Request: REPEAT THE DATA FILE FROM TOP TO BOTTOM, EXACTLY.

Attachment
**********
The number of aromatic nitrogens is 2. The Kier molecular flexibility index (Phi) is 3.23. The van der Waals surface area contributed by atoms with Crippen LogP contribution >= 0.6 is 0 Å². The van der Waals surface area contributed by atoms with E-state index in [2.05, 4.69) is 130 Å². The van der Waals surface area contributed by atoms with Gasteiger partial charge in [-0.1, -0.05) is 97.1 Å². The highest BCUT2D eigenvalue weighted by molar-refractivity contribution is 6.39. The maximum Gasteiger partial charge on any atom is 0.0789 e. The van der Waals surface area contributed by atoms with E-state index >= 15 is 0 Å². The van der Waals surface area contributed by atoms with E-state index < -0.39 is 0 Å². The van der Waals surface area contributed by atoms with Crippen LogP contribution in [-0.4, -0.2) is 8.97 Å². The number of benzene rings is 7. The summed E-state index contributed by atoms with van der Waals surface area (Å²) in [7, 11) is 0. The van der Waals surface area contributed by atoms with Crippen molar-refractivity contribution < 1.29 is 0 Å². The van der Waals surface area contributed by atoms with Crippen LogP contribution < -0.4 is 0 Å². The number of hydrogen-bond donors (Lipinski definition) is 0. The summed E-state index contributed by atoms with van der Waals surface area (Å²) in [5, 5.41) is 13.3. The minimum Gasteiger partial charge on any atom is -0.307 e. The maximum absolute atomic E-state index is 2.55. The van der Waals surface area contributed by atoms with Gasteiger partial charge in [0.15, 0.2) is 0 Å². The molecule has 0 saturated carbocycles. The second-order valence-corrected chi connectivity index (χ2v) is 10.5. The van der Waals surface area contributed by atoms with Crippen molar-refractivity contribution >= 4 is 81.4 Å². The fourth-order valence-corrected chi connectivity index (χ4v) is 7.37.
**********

The number of aromatic nitrogens is 2. The Kier molecular flexibility index (Phi) is 3.23. The van der Waals surface area contributed by atoms with Crippen LogP contribution >= 0.6 is 0 Å². The van der Waals surface area contributed by atoms with E-state index in [2.05, 4.69) is 130 Å². The van der Waals surface area contributed by atoms with Gasteiger partial charge in [-0.1, -0.05) is 97.1 Å². The highest BCUT2D eigenvalue weighted by molar-refractivity contribution is 6.39. The maximum Gasteiger partial charge on any atom is 0.0789 e. The van der Waals surface area contributed by atoms with E-state index >= 15 is 0 Å². The van der Waals surface area contributed by atoms with E-state index < -0.39 is 0 Å². The van der Waals surface area contributed by atoms with Crippen LogP contribution in [-0.4, -0.2) is 8.97 Å². The number of benzene rings is 7. The summed E-state index contributed by atoms with van der Waals surface area (Å²) in [7, 11) is 0. The van der Waals surface area contributed by atoms with Crippen molar-refractivity contribution < 1.29 is 0 Å². The van der Waals surface area contributed by atoms with Crippen LogP contribution < -0.4 is 0 Å². The number of hydrogen-bond donors (Lipinski definition) is 0. The summed E-state index contributed by atoms with van der Waals surface area (Å²) in [5, 5.41) is 13.3. The minimum Gasteiger partial charge on any atom is -0.307 e. The maximum absolute atomic E-state index is 2.55. The van der Waals surface area contributed by atoms with Gasteiger partial charge in [0.15, 0.2) is 0 Å². The molecule has 0 saturated carbocycles. The second-order valence-corrected chi connectivity index (χ2v) is 10.5. The van der Waals surface area contributed by atoms with Crippen molar-refractivity contribution >= 4 is 81.4 Å². The fourth-order valence-corrected chi connectivity index (χ4v) is 7.37.